Two really obscure players — Glenn Burke (who died of AIDS in 1995) and Billy Bean (not the celebrated “Moneyball” general manager of Oakland — that’s Billy Beane) — came out of the closest, but that’s it for admitted homosexuals in the history of big league baseball. (In contrast, AIDS claimed the lives of numerous male figure skaters).
But what about famous players? Maybe 1,000 ballplayers in history would be more or less “famous” and thus would be subject to constant reminiscences and research.
The only rumor I’ve heard about about a prominent player of the past being gay reflected desperation more than evidence. A New York gossip columnist claimed Sandy Koufax was gay, which would be a surprise to his live-in girlfriend (who is First Lady Laura Bush’s old college roommate), his two ex-wives, and his neighbors in all the small, conservative rural towns the Jewish, Brooklyn-bred Koufax has chosen to live in in Idaho, Maine, North Carolina, and Oregon since he retired from the LA Dodgers in 1966. Koufax denounced the rumor, then had to put up with a lot of tsk-tsking about how backward baseball players are not to come out of the closet.
What about famous players who displayed traits that correlate to some degree with homosexuality? There aren’t many.
For example, I looked up the life story of Earl Averill, one of the lesser Hall of Famers, who played centerfield for the 1930s Cleveland Indians. Why? Because he hadn’t played baseball professionally until he was 24. Instead, among other jobs, he’d worked as a florist, a job with an above-average concentration of gay men. Maybe flower-arranging was his true passion and hitting a ball with a stick was just something he did to make money?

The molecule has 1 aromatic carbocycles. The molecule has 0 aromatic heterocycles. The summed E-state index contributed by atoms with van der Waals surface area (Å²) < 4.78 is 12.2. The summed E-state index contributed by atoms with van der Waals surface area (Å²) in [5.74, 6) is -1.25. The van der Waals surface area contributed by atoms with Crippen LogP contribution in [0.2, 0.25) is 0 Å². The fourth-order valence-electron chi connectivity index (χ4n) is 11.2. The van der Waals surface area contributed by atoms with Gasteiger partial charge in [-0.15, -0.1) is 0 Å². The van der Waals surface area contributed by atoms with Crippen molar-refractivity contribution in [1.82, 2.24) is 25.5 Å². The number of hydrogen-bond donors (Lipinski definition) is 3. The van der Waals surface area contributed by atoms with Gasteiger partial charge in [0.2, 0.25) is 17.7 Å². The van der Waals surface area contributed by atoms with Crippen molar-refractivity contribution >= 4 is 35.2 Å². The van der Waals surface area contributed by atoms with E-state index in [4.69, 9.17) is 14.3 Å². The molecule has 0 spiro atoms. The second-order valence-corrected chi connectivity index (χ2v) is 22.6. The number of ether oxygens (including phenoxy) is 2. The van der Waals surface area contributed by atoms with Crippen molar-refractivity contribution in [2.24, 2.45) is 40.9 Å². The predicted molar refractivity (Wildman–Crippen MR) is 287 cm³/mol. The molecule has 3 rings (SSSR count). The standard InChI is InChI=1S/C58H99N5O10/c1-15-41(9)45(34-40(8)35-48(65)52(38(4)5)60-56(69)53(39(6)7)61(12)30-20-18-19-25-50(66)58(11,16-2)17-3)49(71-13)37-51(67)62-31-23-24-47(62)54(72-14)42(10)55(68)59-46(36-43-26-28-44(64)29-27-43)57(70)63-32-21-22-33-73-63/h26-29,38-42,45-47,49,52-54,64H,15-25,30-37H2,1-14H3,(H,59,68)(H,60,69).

But, it appears that he’d been a florist mostly because he’d married young and he needed a sure paycheck. He and his wife were married for half a century and after he retired together they long ran the Earl Averill Motel in his hometown of Snohomish, Washington. His son Earl Jr. played in the majors, too. I can say with a high degree of certainty that Earl Averill wasn’t gay.
Now, you are probably saying, “Okay, but what do we really know about individual ballplayers of long ago?” Actually, we know quite a lot. At least since Jim Bouton’s 1971 bestseller Ball Four, there’s been a big market for tell-all baseball books. Reporters constantly interview cranky old retired baseball players, who often love to gossip maliciously about their contemporaries.
Compare baseball to a more obscure sport, tennis.
In contrast, we know that the greatest tennis player of the 1920s, Bill Tilden, was a homosexual pedophile. He was arrested twice in the 1940s for corrupting minors and served a prison term, so it was in all the papers at the time. He is a minor character in Vladimir Nabokov’s 1955 novel Lolita, where Bill Tilden is called “Ned Litam:”
Also, Baron Gottfried von Cramm, the leading German tennis player of the 1930s, who played a famous match against American Don Budge in the 1937 Davis Cup, was so publicly flaming in manner that Hitler couldn’t make up his mind whether to promote the tall blond von Cramm as the perfect Aryan hero or arrest him for his affair with a Jewish male actor.